William Vollmann’s “The Dying Grass” and my book on Chief Joseph

I am not good at self-promotion — perhaps the greatest affliction a contemporary author can possess. To me, the book is the thing, not the person who wrote it.  Far better to be the man behind the curtain than the prancing duke and dauphin, but the world is what it is.

Having said that, I want to put in a word for my book, Chief Joseph and the Flight of the Nez Perce.  I am doing this because a gigantic novel on the Nez Perce, The Dying Grass (1300 pages) by William Vollmann has just been published by Viking/Penguin. I have not read it, but from what I have seen and heard of it, it sounds fascinating, albeit a bit long for my tastes.

And there’s the rub.  Viking, with a difficult-to-sell, highly priced book is bringing out all the artillery to promote it.  Independent of any success it has — and I wish the author well — it has the supremely beneficial effect of bringing attention to the story of the Nez Perce and their tragic exodus across the northwest while being pursued by the U.S. Army.

If you look at the reviews of my book on the same subject, you will quickly realize that though many people have heard of Chief Joseph, few even know of the Nez Perce tribe.  Vollmann’s book and the attendant publicity will go a long way toward changing that.

This seems like a propitious moment to suggest my book as a default read for those who either by temperament or economics will not read a $55, 1300 page book.  My work, Chief Joseph and the Flight of the Nez Perce, is, in many ways, the book of which I am most proud.  I used all my skills of description and empathy to bring you along on the journey of these amazing people, and to illuminate the character of Chief Joseph, with whom the journey is — wrongly, I believe — most closely associated.

My virtue is that I know the Native people and they know me.  I am not a “parachute” historian or novelist.  I think I can go further into their world while keeping a respectful distance than any other writer.  And in this book, that’s what I did.  I wrote it with the tools of the novelist — trying to make you present on their journey — while keeping the fidelity of the historian.  Judging from the reviews on Amazon, I was successful.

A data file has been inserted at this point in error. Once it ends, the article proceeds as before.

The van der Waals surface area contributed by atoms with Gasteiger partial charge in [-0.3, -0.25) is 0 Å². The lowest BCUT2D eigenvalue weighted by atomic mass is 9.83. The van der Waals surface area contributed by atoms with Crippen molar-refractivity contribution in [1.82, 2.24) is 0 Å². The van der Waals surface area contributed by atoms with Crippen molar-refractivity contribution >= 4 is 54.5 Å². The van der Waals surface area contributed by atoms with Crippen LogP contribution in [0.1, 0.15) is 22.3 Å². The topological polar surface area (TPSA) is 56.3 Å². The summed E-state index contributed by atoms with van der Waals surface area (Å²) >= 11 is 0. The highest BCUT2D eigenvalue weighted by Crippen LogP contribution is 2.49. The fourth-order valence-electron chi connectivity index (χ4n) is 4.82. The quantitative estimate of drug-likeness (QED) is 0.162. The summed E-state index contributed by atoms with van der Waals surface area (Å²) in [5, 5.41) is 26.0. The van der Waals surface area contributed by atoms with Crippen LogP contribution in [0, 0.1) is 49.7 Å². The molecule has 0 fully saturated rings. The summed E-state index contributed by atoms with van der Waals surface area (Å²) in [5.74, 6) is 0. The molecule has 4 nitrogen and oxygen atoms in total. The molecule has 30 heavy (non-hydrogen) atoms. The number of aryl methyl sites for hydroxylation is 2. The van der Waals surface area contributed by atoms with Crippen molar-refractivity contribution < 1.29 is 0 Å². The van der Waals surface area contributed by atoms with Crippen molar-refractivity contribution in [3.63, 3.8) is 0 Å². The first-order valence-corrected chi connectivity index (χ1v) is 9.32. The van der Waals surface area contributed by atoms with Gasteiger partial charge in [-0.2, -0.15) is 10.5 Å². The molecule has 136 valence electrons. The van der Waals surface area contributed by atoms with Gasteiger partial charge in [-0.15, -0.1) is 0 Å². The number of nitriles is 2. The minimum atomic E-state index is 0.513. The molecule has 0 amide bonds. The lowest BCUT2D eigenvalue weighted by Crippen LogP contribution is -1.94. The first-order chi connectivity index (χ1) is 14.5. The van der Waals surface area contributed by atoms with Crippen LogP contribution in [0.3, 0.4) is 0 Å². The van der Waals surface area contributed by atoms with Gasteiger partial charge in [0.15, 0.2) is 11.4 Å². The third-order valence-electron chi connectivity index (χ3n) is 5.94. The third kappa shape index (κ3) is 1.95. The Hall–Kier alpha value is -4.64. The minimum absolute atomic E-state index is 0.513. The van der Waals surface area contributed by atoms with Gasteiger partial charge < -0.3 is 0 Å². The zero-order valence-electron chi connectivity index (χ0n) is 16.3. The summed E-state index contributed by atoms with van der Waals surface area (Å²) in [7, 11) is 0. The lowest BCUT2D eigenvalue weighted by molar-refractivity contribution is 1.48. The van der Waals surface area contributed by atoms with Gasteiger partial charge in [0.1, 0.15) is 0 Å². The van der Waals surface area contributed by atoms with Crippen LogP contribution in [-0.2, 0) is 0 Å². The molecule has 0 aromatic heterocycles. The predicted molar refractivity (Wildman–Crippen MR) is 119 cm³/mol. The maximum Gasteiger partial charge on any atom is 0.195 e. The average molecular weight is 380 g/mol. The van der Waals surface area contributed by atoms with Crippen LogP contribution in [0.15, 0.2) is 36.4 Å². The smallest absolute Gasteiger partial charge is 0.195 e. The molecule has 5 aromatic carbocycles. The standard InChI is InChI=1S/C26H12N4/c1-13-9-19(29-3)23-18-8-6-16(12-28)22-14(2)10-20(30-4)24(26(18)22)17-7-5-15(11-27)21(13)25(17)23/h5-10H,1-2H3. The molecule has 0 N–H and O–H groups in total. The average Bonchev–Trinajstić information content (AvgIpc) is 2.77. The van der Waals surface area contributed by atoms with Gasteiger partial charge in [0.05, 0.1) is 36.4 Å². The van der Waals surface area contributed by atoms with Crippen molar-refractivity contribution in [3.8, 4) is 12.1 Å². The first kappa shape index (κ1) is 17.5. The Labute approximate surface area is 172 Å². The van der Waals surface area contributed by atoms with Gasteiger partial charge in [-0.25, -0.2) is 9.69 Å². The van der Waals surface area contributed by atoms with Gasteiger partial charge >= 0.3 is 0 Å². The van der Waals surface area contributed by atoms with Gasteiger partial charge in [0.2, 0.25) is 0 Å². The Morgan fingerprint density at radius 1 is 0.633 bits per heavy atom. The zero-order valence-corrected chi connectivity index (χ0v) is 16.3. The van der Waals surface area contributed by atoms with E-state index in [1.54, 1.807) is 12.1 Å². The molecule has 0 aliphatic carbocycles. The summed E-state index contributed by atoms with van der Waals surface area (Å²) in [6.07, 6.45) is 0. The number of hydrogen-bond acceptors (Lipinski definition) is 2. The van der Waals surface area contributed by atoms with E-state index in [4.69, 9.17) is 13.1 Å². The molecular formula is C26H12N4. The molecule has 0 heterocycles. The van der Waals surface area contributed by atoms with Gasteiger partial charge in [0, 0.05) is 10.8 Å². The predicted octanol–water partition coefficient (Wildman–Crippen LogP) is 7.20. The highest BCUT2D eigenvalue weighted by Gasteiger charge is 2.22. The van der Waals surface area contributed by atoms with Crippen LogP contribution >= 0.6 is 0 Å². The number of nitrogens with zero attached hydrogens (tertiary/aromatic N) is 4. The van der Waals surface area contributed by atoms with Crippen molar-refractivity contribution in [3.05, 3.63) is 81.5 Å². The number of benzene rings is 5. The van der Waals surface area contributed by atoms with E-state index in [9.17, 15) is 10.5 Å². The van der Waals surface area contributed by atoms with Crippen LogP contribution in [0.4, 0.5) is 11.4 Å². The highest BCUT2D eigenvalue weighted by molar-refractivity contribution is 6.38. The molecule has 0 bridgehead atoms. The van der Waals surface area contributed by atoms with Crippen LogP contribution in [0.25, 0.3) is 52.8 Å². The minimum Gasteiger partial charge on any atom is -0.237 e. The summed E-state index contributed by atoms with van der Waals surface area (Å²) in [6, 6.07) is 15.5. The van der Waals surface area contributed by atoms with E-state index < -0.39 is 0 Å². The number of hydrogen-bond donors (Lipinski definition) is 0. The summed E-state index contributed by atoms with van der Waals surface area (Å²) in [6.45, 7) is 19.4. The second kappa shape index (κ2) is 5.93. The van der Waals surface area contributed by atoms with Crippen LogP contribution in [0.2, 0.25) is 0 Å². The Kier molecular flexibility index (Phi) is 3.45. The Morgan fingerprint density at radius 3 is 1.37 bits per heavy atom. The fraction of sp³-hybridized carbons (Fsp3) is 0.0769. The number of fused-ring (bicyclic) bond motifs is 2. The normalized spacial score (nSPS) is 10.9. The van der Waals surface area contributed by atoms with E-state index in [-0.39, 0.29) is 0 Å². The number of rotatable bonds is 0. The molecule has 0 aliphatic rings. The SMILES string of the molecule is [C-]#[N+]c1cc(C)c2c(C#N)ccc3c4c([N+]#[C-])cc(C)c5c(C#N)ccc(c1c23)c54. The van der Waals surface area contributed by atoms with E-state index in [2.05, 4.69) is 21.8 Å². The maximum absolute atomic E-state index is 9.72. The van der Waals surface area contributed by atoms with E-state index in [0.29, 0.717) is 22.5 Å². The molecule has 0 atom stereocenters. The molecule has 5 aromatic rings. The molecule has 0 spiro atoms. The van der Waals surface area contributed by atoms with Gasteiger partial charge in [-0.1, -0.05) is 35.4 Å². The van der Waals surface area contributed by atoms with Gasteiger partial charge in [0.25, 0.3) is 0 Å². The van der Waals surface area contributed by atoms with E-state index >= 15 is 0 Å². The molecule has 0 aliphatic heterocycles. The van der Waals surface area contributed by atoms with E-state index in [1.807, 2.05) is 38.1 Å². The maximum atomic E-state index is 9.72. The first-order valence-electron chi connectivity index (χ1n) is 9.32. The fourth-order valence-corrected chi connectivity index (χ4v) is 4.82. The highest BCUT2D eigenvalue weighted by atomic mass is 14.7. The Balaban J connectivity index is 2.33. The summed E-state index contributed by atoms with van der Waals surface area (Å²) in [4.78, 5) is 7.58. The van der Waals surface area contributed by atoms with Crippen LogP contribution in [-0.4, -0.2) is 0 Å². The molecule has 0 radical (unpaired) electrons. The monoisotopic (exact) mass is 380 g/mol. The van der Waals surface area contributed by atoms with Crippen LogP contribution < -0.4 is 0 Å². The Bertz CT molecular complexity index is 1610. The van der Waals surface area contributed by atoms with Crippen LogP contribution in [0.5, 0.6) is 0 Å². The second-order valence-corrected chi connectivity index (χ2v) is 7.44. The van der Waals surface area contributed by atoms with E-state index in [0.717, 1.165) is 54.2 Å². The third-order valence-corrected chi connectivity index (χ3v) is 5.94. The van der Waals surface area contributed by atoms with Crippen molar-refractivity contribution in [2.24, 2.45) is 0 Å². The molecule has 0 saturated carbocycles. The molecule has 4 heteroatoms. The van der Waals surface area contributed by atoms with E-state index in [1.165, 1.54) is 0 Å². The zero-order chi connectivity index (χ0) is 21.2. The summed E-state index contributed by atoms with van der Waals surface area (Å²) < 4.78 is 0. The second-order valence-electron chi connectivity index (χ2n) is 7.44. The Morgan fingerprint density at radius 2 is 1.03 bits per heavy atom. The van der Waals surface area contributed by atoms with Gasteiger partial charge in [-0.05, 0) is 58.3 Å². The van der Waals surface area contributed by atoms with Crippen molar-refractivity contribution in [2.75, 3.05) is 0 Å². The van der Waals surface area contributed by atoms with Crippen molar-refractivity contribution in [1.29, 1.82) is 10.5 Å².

The story of the Nez Perce needs to be told.  Their journey is the shadow side of the journey of Lewis and Clark and a signature event in understanding the history and character of this country.  And Chief Joseph is a man to whom I would have entrusted my son (which, by the way, is exactly what Charles Erskine Scott Wood, a soldier present at the Nez Perce surrender who wrote down Joseph’s famous speech, did, several years later).

I believe I have done this story justice in a very different way than Mr. Vollmann.  But this is a story that needs to be told in as many ways and as many voices as it can.  If your interest is piqued, but Mr. Vollmann’s work seems more than you wish to take on, or if you have read  his work and wish to see the story through different set of eyes and with a different cast of heart, I hope you will consider my book on the subject.  Take a look at what the readers on Amazon have to say:  http://www.amazon.com/Chief-Joseph-Flight-Nez-Perce/dp/0061136085/ref=pd_sim_14_3?ie=UTF8&refRID=093VCZQN400SMVB1QVF5.

I think you will find that this is a journey worth taking.

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